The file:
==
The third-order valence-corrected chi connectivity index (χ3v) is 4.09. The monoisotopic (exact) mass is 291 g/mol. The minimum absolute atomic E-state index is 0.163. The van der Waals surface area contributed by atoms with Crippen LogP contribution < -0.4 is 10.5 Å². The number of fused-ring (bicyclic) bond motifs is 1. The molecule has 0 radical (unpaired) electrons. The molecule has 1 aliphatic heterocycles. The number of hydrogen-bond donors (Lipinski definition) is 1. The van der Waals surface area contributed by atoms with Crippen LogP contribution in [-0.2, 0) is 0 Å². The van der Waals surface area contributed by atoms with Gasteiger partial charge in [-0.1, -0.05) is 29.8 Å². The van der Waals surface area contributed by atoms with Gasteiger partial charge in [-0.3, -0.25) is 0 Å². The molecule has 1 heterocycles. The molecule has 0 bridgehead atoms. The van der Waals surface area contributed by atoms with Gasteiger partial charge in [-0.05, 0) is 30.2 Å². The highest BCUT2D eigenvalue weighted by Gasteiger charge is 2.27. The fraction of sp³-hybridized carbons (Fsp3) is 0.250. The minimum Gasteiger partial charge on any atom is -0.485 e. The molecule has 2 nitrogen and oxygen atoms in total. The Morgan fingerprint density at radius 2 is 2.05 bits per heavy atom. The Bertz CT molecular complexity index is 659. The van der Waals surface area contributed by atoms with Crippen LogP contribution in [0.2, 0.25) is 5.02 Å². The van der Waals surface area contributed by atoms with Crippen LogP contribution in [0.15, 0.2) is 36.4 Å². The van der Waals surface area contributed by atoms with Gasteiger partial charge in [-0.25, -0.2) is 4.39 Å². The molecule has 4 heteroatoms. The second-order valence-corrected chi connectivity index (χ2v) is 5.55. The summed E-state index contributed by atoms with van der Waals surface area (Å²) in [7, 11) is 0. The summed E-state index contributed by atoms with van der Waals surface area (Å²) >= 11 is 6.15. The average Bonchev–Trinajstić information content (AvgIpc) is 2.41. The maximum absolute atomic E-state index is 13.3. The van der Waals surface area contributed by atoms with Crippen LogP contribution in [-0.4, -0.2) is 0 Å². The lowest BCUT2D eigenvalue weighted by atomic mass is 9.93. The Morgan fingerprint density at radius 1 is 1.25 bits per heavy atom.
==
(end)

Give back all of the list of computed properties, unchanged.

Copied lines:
The third-order valence-corrected chi connectivity index (χ3v) is 4.09. The monoisotopic (exact) mass is 291 g/mol. The minimum absolute atomic E-state index is 0.163. The van der Waals surface area contributed by atoms with Crippen LogP contribution < -0.4 is 10.5 Å². The number of fused-ring (bicyclic) bond motifs is 1. The molecule has 0 radical (unpaired) electrons. The molecule has 1 aliphatic heterocycles. The number of hydrogen-bond donors (Lipinski definition) is 1. The van der Waals surface area contributed by atoms with Crippen LogP contribution in [-0.2, 0) is 0 Å². The van der Waals surface area contributed by atoms with Gasteiger partial charge in [-0.1, -0.05) is 29.8 Å². The van der Waals surface area contributed by atoms with Gasteiger partial charge in [-0.3, -0.25) is 0 Å². The molecule has 1 heterocycles. The molecule has 0 bridgehead atoms. The van der Waals surface area contributed by atoms with Gasteiger partial charge in [-0.05, 0) is 30.2 Å². The highest BCUT2D eigenvalue weighted by Gasteiger charge is 2.27. The fraction of sp³-hybridized carbons (Fsp3) is 0.250. The minimum Gasteiger partial charge on any atom is -0.485 e. The molecule has 2 nitrogen and oxygen atoms in total. The Morgan fingerprint density at radius 2 is 2.05 bits per heavy atom. The Bertz CT molecular complexity index is 659. The van der Waals surface area contributed by atoms with Crippen LogP contribution in [0.2, 0.25) is 5.02 Å². The van der Waals surface area contributed by atoms with Crippen LogP contribution in [0.15, 0.2) is 36.4 Å². The van der Waals surface area contributed by atoms with Gasteiger partial charge in [-0.25, -0.2) is 4.39 Å². The molecule has 4 heteroatoms. The second-order valence-corrected chi connectivity index (χ2v) is 5.55. The summed E-state index contributed by atoms with van der Waals surface area (Å²) in [7, 11) is 0. The summed E-state index contributed by atoms with van der Waals surface area (Å²) >= 11 is 6.15. The average Bonchev–Trinajstić information content (AvgIpc) is 2.41. The maximum absolute atomic E-state index is 13.3. The van der Waals surface area contributed by atoms with Crippen LogP contribution in [-0.4, -0.2) is 0 Å². The lowest BCUT2D eigenvalue weighted by atomic mass is 9.93. The Morgan fingerprint density at radius 1 is 1.25 bits per heavy atom.